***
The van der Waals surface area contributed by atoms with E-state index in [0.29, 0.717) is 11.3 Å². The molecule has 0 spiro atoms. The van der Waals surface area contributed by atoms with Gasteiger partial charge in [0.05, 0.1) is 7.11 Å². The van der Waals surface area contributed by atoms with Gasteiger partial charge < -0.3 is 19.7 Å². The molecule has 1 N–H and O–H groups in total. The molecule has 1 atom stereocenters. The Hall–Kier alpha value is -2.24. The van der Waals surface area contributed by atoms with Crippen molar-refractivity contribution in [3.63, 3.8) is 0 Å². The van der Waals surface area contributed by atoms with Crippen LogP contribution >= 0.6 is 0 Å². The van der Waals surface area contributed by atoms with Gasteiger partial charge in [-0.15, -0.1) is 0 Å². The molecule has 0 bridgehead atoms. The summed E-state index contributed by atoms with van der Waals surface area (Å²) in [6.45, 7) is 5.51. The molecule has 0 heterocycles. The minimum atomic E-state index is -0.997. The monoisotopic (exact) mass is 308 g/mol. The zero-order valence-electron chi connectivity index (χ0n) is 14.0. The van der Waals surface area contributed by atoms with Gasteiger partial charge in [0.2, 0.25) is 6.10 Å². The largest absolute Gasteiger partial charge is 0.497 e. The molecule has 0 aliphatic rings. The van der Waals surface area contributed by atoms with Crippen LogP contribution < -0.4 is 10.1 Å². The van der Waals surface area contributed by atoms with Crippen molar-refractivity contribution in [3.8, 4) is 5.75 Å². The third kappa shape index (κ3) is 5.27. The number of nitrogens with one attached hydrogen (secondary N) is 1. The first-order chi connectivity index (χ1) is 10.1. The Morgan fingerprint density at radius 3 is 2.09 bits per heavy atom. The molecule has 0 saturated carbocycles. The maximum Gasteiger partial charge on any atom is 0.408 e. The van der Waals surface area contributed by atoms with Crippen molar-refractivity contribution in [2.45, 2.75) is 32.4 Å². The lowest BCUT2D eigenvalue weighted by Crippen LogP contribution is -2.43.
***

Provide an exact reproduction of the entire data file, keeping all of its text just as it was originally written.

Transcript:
The van der Waals surface area contributed by atoms with E-state index in [0.29, 0.717) is 11.3 Å². The molecule has 0 spiro atoms. The van der Waals surface area contributed by atoms with Gasteiger partial charge in [0.05, 0.1) is 7.11 Å². The van der Waals surface area contributed by atoms with Gasteiger partial charge < -0.3 is 19.7 Å². The molecule has 1 N–H and O–H groups in total. The molecule has 1 atom stereocenters. The Hall–Kier alpha value is -2.24. The van der Waals surface area contributed by atoms with Crippen molar-refractivity contribution in [3.63, 3.8) is 0 Å². The van der Waals surface area contributed by atoms with Crippen LogP contribution >= 0.6 is 0 Å². The van der Waals surface area contributed by atoms with Gasteiger partial charge in [-0.15, -0.1) is 0 Å². The molecule has 0 bridgehead atoms. The summed E-state index contributed by atoms with van der Waals surface area (Å²) in [6.45, 7) is 5.51. The molecule has 0 heterocycles. The minimum atomic E-state index is -0.997. The monoisotopic (exact) mass is 308 g/mol. The zero-order valence-electron chi connectivity index (χ0n) is 14.0. The van der Waals surface area contributed by atoms with Gasteiger partial charge in [0.2, 0.25) is 6.10 Å². The largest absolute Gasteiger partial charge is 0.497 e. The molecule has 0 aliphatic rings. The van der Waals surface area contributed by atoms with Crippen LogP contribution < -0.4 is 10.1 Å². The van der Waals surface area contributed by atoms with Crippen molar-refractivity contribution in [3.8, 4) is 5.75 Å². The third kappa shape index (κ3) is 5.27. The number of nitrogens with one attached hydrogen (secondary N) is 1. The first-order chi connectivity index (χ1) is 10.1. The Morgan fingerprint density at radius 3 is 2.09 bits per heavy atom. The molecule has 0 saturated carbocycles. The maximum Gasteiger partial charge on any atom is 0.408 e. The van der Waals surface area contributed by atoms with Crippen molar-refractivity contribution in [2.45, 2.75) is 32.4 Å². The lowest BCUT2D eigenvalue weighted by Crippen LogP contribution is -2.43.